4. Very uncomfortable. Just as it is in places in the Middle East, Central Asia and Africa.

    On top of body armour helmets and belt orders are being worn. It’s not only the humidity and the need to carry other things but also the fact that those wearing them have to for hours on end and conduct foot patrols.

    Until there is an alternative or R&D actually enables body armour to be more comfortable or bearable; troops will wear them knowing it might make a major difference. They will also have no choice as standing orders in place will leave them no choice.

    I have no idea and I will not speculate but was the chap who was killed wearing body armour? Under the circumstances in which he was shot: would body armour have saved him? If he wasn’t wearing any: the government is responsible for placing him in a situation where he faced danger but was not equipped with what he should have been.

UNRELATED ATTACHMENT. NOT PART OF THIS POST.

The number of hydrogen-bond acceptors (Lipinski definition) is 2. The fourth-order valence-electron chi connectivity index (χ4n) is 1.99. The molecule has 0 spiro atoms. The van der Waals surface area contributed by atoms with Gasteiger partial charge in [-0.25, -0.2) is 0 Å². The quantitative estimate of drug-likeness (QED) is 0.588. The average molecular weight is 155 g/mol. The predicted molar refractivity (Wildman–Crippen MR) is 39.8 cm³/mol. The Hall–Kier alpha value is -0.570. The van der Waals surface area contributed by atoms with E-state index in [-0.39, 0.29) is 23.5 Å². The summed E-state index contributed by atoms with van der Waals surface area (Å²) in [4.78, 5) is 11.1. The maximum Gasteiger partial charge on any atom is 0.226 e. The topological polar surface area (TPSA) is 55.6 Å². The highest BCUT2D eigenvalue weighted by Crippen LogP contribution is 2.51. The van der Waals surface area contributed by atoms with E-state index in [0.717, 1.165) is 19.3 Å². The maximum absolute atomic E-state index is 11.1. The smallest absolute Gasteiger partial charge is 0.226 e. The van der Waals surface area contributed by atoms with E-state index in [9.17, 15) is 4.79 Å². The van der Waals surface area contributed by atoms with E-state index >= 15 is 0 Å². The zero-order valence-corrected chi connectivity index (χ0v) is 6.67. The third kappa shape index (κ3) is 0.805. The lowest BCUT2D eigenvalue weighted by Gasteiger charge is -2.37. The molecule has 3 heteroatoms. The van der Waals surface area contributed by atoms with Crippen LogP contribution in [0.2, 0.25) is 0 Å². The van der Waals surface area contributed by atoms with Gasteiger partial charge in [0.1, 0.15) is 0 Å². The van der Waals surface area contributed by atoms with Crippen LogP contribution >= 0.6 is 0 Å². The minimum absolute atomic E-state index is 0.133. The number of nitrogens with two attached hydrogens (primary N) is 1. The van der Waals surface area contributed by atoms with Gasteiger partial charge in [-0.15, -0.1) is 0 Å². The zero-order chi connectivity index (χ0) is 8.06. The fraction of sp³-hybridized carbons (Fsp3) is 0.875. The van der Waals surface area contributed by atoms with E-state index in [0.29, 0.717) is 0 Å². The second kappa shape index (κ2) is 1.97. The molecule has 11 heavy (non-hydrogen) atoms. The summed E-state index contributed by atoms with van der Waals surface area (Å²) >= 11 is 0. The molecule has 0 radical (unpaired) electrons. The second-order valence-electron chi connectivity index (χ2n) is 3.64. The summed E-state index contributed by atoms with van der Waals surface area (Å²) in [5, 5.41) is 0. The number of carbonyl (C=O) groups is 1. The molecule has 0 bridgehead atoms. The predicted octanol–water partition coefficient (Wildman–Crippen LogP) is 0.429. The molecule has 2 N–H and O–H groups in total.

As it stands; stuff like body armour, optics and NVGs are no longer something one should have but which can be put off until funds are there. It’s the bare basics and it is mostly still lacking.

    In 2013, the bulk of troops deployed to the Kampung Tanduo area did not have body armour despite being in the receiving end of hostile fire. 7 years later we still have not made much progress in this area.

    Repl
    Both were not wearing any body armour. The reason for it was that they were on conducting a reconnaissance mission.

  5. singapore new load bearing vests (LBV)

    https://www.mindef.gov.sg/web/wcm/connect/pioneer/ccb74666-6712-410a-b702-96856777d9d4/CESP1.jpg?MOD=AJPERES&CACHEID=ROOTWORKSPACE.Z18_1QK41482LG0G10Q8NM8IUA1051-ccb74666-6712-410a-b702-96856777d9d4-mfJFHp9

    http://1.bp.blogspot.com/-nrGZoRUhwCs/X8o3mkyDO9I/AAAAAAAASjY/ppNIT09H1vI7khajAVjjgn25pXlw6S7RwCLcBGAsYHQ/s1920/Singapore%2BArmy%2Bsoldier%2Bequipments-1.jpg

    The effort of this new LBV is to reduce the weight placed on the shoulders. which is why many heavy items moved to the hip area.